Disappointment and Gift
Claude felt a little crestfallen. Even though he had spent the good part of the week translating that magic notebook, he didn’t find anything that he had hoped for inside, such as how to become a magus, how to raise one’s level in magic, a basic primer on magic and so on.
Instead, the notebook was more of a collection of magical blueprints and designs. Based on the diagrams, it seemed like a magical diagram designed to reduce the consumption of magical energy, or not use any at all, to produce the same effects. The goal was to enable a normal person to use magic through the use of certain techniques, just like the diagrams of the upgraded guns.
However, those were only Claude’s guesses based on his weak understanding in magic. He could only understand basically what the diagrams were about using his translations of their descriptions, but he couldn’t get a clear idea of what their true functions were. As there were many unfamiliar magical symbols across the diagrams, Claude could only imagine what they meant.
Additionally, many alchemical terms were used in the notebook. That was the key to why Claude couldn’t understand most of it. Had it not been for the upgraded gun schematic he saw, Claude would have completely no idea what alchemy was. He only managed to figure something out by guessing based on the descriptions of that gun schematic.
In his past life, he had seen in a documentary on hand making flintlock guns. They weren’t that different from matchlocks and was also considered an early firearm. However, it used a different firing mechanism; a piece of flint instead of a slow match.
Most importantly, the two guns employed similar barrel designs. Without a good barrel, even the best firing mechanisms were useless. The making of a barrel on the other hand was crucial to gunsmithing. A rifled barrel, for example, could be made through hammering the barrel over a mandrel with the reverse image of the rifling to create its rough shape before it would be shaped up and refined further. There was also a method that connected three smaller barrel parts into one large composite one. There was an even more extreme method that made the rifling by drilling a hole through an iron rod to make the barrel while engraving the rifling at the same time. Naturally, these methods varied in terms of time and ost.
When firearms were first invented, making enhancements to the barrel was one of the hardest parts. He had learned about the myriad ways a barrel could be machined. Most of them were based on modifying old methods to manufacture barrels in hopes of getting the best effect. Some netizens even went out of their way to try to make early firearms with modern technology even quicker.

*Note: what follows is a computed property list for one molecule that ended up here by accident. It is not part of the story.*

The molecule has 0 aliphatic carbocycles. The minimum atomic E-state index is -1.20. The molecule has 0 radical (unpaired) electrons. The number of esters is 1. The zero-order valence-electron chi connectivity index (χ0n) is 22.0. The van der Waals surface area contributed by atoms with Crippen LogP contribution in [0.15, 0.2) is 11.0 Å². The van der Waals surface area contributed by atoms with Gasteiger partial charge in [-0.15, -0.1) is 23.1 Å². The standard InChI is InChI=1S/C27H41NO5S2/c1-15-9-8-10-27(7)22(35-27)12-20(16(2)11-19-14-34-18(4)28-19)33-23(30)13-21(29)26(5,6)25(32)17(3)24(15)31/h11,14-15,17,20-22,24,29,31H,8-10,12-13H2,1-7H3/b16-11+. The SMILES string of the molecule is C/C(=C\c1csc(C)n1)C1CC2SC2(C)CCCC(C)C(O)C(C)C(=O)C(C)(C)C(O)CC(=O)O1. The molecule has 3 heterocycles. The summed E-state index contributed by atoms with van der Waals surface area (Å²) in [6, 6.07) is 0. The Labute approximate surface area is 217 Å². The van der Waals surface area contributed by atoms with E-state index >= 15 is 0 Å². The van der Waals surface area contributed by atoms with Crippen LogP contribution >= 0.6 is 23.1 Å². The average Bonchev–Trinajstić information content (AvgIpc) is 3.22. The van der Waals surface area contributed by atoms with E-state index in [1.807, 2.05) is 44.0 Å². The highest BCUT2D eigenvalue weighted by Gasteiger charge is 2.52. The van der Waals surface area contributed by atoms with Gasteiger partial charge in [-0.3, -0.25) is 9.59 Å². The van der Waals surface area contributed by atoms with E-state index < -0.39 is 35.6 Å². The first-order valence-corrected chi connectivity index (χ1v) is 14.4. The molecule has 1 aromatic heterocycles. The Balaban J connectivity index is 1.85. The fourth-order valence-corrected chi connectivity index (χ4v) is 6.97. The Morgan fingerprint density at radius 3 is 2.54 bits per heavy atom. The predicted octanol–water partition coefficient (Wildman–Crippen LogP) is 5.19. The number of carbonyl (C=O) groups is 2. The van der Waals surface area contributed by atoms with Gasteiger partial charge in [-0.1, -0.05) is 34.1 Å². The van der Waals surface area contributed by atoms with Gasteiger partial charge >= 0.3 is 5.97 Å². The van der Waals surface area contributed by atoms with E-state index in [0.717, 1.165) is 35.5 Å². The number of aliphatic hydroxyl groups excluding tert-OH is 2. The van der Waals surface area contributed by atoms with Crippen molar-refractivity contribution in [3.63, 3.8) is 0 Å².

However, making gun barrels in this world didn’t seem to be a huge concern. It seemed that all the magi had to do was to use alchemy. They only had to place the ingredients into the runic formations and heat them up with magical flame. After that, they could use magic to shape the molten mixture of ingredients to make long, alloyed gun barrels within their runic array.
Had it not been for the modified gun schematics, Claude never would’ve found out that shaping metals was such a simple feat. The reason for that was a large paragraph on the schematics that was dedicated to the making of a suitable gun barrel by a common blacksmith under circumstances when magic and alchemy wasn’t available so that they could be mass produced. It was then when Claude came to understand that the true technological advancements of this world occured in the realm of alchemy.
While making one gun barrel was easy through the use of alchemy, and making tens or even hundreds of them was possible through hiring a magus qualified in alchemical arts through the use of money and connections, it was definitely impossible for thousands or tens of thousands of gun barrels to be produced on a mass scale. No magus would take that kind of job. Other things aside, the cost of setting up the runic formations and magical ingredients required for such an undertaking was astronomical. They would also need a magus, an alchemist to be precise, to carefully control the shaping of the metals for each and every gun barrel made.
Attempting to make so many gun barrels on that scale without aid from magi or alchemy was a huge industrial endeavor. On the back of the gun schematics, the ratio of metals used for the production of gun barrels was recorded. It was quite apparent that the ratio of metals required for the runic melting process was not suitable for normal smelting. So, Landes suggested seven more mixtures of metals in his work and made a note that experimentation was required to find out which mixture was ideal.
On the next page was a blueprint for a smelting kiln Landes designed for an improved smelting process to be used with the metal ingredient ratios he proposed. It had a tall chimney, a wide hearth and was described as being made of a super heat-resistant magic stone which had to be extracted from active volcanoes.
Having a suitable kiln was only the first step. What followed next was melting the metals and molding them into a rod shape to be hammer forged. To achieve the same effect of a magus manipulating the molten metals into a fixed shape, a complicated, multi-step process was used. The next five pages of that notebook covered five machines designed by Landes to replace the acute function a magus performed during that step.
There were machines that relied on wind and hydropower made for repeated hammering, sawing, drilling and smoothening the inside of each barrel. Some machines relied on complicated mechanics that was powered through repeated stepping of a pedal. To ensure that the barrels were made to the utmost accuracy, Landes even designed the bits used for drilling and five accurate measuring devices. It was indeed a complicated manufacturing process that required extensive investment.